Prostate Cancer Treatments
Of the prostate cancer treatments available, your doctor will recommend the treatment option that is best for you. The decision will depend on your overall health and how far advanced your cancer is. If the treatment recommended for you is not something you're comfortable with, for instance you may not be comfortable with external beam radiation therapy; you can give your doctor your opinion. It's important that you are at ease with the decision. Discuss it with your family as well, particularly the possible side effects and cure rate.
Oncologists specialize in certain fields. The one you are referred to will be a specialist in the treatment prescribed for you.
Watching and Waiting
The first strategy in most treatment plans is watching and waiting. The signs and symptoms that may indicate prostate cancer are also indications of other problems such as an infection in or close to your prostate. Watching and waiting is to determine which condition your symptoms are from.
During this period, blood samples will be tested for PSA levels and tissue samples may be sent for a biopsy.Elevated levels of the prostate specific antigen may point to a less serious medical problem. This is why a tissue sample may be taken; to verify or to rule out the presence of cancer. Remember that early treatment usually has a better possibility of cure.
Men who are the best candidates for prostate cancer surgery are the ones most likely to achieve a successful recovery from the procedure. These are men with good overall health and who do not have secondary conditions that may interfere with recovery like heart problems. Surgery can lead to some serious side effects including incontinence and impotence.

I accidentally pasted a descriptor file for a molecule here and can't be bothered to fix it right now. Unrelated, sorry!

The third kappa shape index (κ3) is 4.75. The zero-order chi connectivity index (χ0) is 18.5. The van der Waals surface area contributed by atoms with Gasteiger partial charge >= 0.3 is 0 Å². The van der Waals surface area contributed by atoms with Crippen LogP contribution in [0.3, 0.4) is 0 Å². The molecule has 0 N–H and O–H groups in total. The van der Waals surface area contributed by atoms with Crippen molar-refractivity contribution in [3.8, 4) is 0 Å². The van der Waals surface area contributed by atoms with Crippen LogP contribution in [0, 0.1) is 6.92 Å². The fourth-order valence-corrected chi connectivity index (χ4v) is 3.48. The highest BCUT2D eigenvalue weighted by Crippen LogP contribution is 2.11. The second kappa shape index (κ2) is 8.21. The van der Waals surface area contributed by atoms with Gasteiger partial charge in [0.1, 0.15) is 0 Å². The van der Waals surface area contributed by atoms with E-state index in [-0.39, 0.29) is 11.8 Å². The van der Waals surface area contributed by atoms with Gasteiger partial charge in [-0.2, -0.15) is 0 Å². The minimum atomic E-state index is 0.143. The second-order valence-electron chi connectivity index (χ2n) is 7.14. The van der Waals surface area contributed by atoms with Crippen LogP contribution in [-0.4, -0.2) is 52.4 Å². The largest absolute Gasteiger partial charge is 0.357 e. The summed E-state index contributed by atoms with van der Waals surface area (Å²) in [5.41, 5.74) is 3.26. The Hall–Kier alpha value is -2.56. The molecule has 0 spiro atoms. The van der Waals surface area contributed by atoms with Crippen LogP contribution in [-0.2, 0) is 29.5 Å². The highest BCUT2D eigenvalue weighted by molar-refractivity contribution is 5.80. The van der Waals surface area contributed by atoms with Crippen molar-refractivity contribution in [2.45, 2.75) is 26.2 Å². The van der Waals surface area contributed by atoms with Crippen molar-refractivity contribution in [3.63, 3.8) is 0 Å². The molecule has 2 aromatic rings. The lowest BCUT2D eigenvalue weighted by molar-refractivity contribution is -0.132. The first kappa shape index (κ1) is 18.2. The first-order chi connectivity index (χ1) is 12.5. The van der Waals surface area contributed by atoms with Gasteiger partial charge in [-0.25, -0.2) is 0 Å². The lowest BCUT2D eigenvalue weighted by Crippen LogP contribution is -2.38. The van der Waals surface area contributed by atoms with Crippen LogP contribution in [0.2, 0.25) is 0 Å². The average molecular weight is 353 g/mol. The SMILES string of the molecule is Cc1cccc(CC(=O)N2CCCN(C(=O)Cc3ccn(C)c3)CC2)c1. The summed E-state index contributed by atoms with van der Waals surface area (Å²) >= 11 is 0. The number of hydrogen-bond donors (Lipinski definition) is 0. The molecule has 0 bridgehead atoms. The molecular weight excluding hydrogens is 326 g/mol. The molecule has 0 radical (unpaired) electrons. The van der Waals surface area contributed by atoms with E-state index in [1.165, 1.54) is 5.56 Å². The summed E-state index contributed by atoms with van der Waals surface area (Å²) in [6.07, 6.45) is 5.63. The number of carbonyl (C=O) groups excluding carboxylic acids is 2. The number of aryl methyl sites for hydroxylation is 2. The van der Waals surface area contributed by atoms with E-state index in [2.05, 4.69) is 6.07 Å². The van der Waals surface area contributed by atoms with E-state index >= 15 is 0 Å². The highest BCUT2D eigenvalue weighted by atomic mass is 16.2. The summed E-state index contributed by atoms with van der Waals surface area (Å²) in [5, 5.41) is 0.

There are 3 different types of radiation therapies. External beam therapy is typically a stream of X-rays aimed at your pelvis from a device outside the body. The X-rays burn away cancer cells through repeated treatments over several weeks.
An alternative external beam therapy is Proton Beam Therapy. Instead of using X-rays, protons, which are charged particles or ions, are streamed at your pelvis, again from a device outside your body.
Brachytherapy is the introduction of several radioactive seeds directly into your prostate. They are implanted with a series of injections while you are under a general anesthetic.
All of the radiation treatments above work on the principle of burning cancer cells away with high energy particles. Radiation treatment can take place over time, and is subject to the same side effects as surgery.
Hormone therapy is a method of chemical treatment that seeks to alter your hormone levels to halt or slow the growth of cancer cells. This procedure is temporary because most patients develop a resistance to the effectiveness of the injections after about 2 years.
Hormone therapy is not a cure and is usually recommended when the patient has a higher stage (T-3 or T-4) of prostate cancer. The idea is to prolong the patient's life and slow the cancer's growth.
Cryotherapy is a procedure where, during surgery, your prostate is frozen and then thawed to destroy cancer cells.
High Intensity Focused Ultrasound uses focused ultrasound to heat and evaporate diseased tissue out of your prostate. The device is aimed using an MRI scan and targeted tissue is heated to 80°C. The result is tissue that can no longer reproduce and so cannot grow any further. Healthy tissue is spared because the effective area of the ultrasound pulse is very small and only a few cubic mm at a time can be targeted. It is done on an out-patient basis and does not affect the quality of life that some of the other treatments do. HIFU also results in fewer significant side effects than surgery or radiation. HIFU for prostate cancer is highly effective and can often be used for recurrent cancer. This is not an option, however, once the cancer has spread beyond the prostate.